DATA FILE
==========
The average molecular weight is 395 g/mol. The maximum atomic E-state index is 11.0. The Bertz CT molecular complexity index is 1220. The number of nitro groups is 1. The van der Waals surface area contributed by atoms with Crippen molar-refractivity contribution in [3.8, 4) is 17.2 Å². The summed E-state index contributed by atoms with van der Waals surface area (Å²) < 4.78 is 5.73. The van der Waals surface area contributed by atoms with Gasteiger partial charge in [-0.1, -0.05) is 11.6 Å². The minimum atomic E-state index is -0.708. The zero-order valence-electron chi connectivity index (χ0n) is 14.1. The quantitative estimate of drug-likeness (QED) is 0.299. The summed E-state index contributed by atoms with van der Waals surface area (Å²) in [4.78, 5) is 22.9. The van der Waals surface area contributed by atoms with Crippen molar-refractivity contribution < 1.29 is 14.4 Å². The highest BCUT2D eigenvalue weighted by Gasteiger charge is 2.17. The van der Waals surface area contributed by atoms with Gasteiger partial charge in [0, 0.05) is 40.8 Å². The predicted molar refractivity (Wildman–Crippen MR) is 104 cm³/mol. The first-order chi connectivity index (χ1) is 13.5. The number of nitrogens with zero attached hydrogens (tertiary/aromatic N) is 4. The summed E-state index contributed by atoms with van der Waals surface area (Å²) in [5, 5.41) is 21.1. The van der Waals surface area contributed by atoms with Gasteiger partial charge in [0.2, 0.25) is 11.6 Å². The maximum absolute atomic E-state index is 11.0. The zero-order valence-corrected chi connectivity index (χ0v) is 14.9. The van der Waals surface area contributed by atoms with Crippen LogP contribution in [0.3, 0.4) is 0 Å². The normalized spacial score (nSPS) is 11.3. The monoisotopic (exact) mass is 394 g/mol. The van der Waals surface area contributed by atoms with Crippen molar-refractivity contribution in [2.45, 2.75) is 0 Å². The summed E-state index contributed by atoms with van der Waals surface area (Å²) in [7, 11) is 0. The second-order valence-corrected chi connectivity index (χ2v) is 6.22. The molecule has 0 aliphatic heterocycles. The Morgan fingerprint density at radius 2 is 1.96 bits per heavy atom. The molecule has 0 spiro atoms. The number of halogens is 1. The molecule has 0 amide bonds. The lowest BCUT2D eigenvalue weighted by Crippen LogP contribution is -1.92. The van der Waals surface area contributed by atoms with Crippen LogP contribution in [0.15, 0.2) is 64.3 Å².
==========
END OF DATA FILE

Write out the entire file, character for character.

The average molecular weight is 395 g/mol. The maximum atomic E-state index is 11.0. The Bertz CT molecular complexity index is 1220. The number of nitro groups is 1. The van der Waals surface area contributed by atoms with Crippen molar-refractivity contribution in [3.8, 4) is 17.2 Å². The summed E-state index contributed by atoms with van der Waals surface area (Å²) < 4.78 is 5.73. The van der Waals surface area contributed by atoms with Gasteiger partial charge in [-0.1, -0.05) is 11.6 Å². The minimum atomic E-state index is -0.708. The zero-order valence-electron chi connectivity index (χ0n) is 14.1. The quantitative estimate of drug-likeness (QED) is 0.299. The summed E-state index contributed by atoms with van der Waals surface area (Å²) in [4.78, 5) is 22.9. The van der Waals surface area contributed by atoms with Crippen molar-refractivity contribution < 1.29 is 14.4 Å². The highest BCUT2D eigenvalue weighted by Gasteiger charge is 2.17. The van der Waals surface area contributed by atoms with Gasteiger partial charge in [0, 0.05) is 40.8 Å². The predicted molar refractivity (Wildman–Crippen MR) is 104 cm³/mol. The first-order chi connectivity index (χ1) is 13.5. The number of nitrogens with zero attached hydrogens (tertiary/aromatic N) is 4. The summed E-state index contributed by atoms with van der Waals surface area (Å²) in [5, 5.41) is 21.1. The van der Waals surface area contributed by atoms with Gasteiger partial charge in [0.2, 0.25) is 11.6 Å². The maximum absolute atomic E-state index is 11.0. The zero-order valence-corrected chi connectivity index (χ0v) is 14.9. The van der Waals surface area contributed by atoms with Crippen LogP contribution in [0.3, 0.4) is 0 Å². The normalized spacial score (nSPS) is 11.3. The monoisotopic (exact) mass is 394 g/mol. The van der Waals surface area contributed by atoms with Crippen molar-refractivity contribution in [2.45, 2.75) is 0 Å². The summed E-state index contributed by atoms with van der Waals surface area (Å²) in [7, 11) is 0. The second-order valence-corrected chi connectivity index (χ2v) is 6.22. The molecule has 0 aliphatic heterocycles. The Morgan fingerprint density at radius 2 is 1.96 bits per heavy atom. The molecule has 0 spiro atoms. The number of halogens is 1. The molecule has 0 amide bonds. The lowest BCUT2D eigenvalue weighted by Crippen LogP contribution is -1.92. The van der Waals surface area contributed by atoms with Crippen LogP contribution in [0.15, 0.2) is 64.3 Å².